fraction-rods-2 (1)

Teaching fractions

Jamie
by

Head of mathematics and co-creator of Imvoto

Teaching fractions

fraction-rods-2 (1)This post will document how we’ve been using Imvoto to teach Y7 and Y8 pupils about fractions.

At present, we’re just linking to the questions and other resources we’ve used. In time we’ll include feedback from teachers and students about each lesson, as well as further resources such as PowerPoint and SMART Notebook files.

3D printer resources

You can download STL files of the fraction rods we created and used in these lessons from our 123D project.

Diagnostic lesson

We started this topic by getting all students to complete a set of diagnostic questions. These took around 30-40 minutes.

Using fraction notation

Next we worked on using fraction notation in various situations, including questions involving indefinite wholes (see this nrich article).

Equivalent fractions

To us, getting pupils fluent in working with equivalent fractions was the key to their success on this topic. Our equivalent fractions questions built on familiar ideas of equivalence (120 minutes is two hours; 115p is £1.15, etc).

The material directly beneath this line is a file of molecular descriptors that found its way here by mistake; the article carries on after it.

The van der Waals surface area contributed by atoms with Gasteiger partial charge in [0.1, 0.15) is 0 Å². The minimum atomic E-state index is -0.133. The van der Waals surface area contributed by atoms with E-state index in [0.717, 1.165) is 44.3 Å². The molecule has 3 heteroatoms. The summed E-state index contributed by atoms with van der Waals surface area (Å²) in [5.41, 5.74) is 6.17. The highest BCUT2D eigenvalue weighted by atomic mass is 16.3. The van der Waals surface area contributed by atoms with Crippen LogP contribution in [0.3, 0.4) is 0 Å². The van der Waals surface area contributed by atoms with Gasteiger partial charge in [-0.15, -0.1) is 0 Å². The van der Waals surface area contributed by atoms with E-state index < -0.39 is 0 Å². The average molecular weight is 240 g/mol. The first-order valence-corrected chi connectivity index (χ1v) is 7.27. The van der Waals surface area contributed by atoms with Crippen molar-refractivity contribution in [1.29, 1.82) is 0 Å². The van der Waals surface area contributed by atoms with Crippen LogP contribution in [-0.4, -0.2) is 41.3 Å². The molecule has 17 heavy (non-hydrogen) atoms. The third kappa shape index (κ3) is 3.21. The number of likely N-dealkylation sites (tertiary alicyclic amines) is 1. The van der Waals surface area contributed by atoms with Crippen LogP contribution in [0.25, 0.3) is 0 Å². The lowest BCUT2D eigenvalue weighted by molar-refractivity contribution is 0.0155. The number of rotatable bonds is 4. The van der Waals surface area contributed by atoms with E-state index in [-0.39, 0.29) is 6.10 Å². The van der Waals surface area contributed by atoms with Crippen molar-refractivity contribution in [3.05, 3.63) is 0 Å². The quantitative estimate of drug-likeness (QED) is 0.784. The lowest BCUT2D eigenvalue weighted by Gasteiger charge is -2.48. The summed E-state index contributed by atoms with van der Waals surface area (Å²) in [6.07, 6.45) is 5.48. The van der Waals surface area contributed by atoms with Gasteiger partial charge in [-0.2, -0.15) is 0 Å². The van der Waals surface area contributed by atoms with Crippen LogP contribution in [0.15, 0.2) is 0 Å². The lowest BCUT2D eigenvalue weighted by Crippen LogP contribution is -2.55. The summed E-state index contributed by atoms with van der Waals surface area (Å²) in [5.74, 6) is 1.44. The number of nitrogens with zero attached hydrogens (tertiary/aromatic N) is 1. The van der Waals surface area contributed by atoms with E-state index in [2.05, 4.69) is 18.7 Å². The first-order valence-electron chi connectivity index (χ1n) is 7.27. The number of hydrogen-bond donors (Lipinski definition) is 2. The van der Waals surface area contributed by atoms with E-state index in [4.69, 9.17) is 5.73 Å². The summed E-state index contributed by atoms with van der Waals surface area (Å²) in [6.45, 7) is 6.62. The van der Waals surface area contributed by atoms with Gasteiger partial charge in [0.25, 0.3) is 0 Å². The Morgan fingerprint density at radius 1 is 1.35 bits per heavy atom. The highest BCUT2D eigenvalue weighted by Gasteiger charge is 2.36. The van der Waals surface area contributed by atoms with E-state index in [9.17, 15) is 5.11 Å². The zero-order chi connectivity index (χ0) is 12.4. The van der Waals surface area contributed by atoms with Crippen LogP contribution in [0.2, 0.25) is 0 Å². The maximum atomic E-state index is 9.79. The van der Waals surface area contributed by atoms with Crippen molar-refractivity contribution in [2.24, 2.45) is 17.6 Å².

Comparing fractions

To allow more practice with equivalent fractions, we spent two lessons looking at comparison of fractions. Our questions again started with comparing other quantities such as money and distance (with quantities in differing units). These questions also introduced the idea of a common denominator, including finding lowest common denominators so that pupils don’t inefficiently convert `1/4 + 1/40` into 160ths to allow addition.

Adding and subtracting fractions

We moved next to working on addition and subtraction of fractions in various situations:

Especially in the final set of questions, we used a very structured approach, with pupils forced to complete an equivalent calculation with fractions having the same denominator.

Mixed question review

To round up this initial unit of work, we spent a lesson with students completing mixed questions on the concepts covered so far.

Still to come

We’ll update this post with the remaining Y7 and Y8 lessons shortly.